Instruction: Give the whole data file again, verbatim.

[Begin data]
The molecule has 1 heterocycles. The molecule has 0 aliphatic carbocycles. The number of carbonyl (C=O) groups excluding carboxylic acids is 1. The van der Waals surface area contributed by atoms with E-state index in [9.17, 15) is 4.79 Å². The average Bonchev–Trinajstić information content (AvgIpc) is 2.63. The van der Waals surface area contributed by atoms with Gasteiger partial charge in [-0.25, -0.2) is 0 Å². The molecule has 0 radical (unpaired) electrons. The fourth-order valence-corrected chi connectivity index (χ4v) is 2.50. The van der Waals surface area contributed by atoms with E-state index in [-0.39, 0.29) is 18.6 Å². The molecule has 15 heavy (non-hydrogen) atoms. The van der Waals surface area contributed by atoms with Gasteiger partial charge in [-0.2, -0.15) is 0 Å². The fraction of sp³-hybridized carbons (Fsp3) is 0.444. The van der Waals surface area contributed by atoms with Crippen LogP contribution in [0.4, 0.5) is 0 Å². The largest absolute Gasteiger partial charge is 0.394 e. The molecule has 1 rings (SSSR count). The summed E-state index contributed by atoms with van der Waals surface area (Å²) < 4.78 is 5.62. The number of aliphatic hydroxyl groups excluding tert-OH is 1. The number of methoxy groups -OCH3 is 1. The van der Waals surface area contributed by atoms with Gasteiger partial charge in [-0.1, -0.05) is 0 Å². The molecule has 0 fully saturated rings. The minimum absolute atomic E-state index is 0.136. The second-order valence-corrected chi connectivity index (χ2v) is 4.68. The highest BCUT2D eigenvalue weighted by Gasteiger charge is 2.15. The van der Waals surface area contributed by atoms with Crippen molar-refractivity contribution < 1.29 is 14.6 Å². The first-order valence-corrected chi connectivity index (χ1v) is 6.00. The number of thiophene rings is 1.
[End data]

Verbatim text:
The molecule has 1 heterocycles. The molecule has 0 aliphatic carbocycles. The number of carbonyl (C=O) groups excluding carboxylic acids is 1. The van der Waals surface area contributed by atoms with E-state index in [9.17, 15) is 4.79 Å². The average Bonchev–Trinajstić information content (AvgIpc) is 2.63. The van der Waals surface area contributed by atoms with Gasteiger partial charge in [-0.25, -0.2) is 0 Å². The molecule has 0 radical (unpaired) electrons. The fourth-order valence-corrected chi connectivity index (χ4v) is 2.50. The van der Waals surface area contributed by atoms with E-state index in [-0.39, 0.29) is 18.6 Å². The molecule has 15 heavy (non-hydrogen) atoms. The van der Waals surface area contributed by atoms with Gasteiger partial charge in [-0.2, -0.15) is 0 Å². The fraction of sp³-hybridized carbons (Fsp3) is 0.444. The van der Waals surface area contributed by atoms with Crippen LogP contribution in [0.4, 0.5) is 0 Å². The largest absolute Gasteiger partial charge is 0.394 e. The molecule has 1 rings (SSSR count). The summed E-state index contributed by atoms with van der Waals surface area (Å²) < 4.78 is 5.62. The number of aliphatic hydroxyl groups excluding tert-OH is 1. The number of methoxy groups -OCH3 is 1. The van der Waals surface area contributed by atoms with Gasteiger partial charge in [-0.1, -0.05) is 0 Å². The molecule has 0 fully saturated rings. The minimum absolute atomic E-state index is 0.136. The second-order valence-corrected chi connectivity index (χ2v) is 4.68. The highest BCUT2D eigenvalue weighted by Gasteiger charge is 2.15. The van der Waals surface area contributed by atoms with Crippen molar-refractivity contribution < 1.29 is 14.6 Å². The first-order valence-corrected chi connectivity index (χ1v) is 6.00. The number of thiophene rings is 1.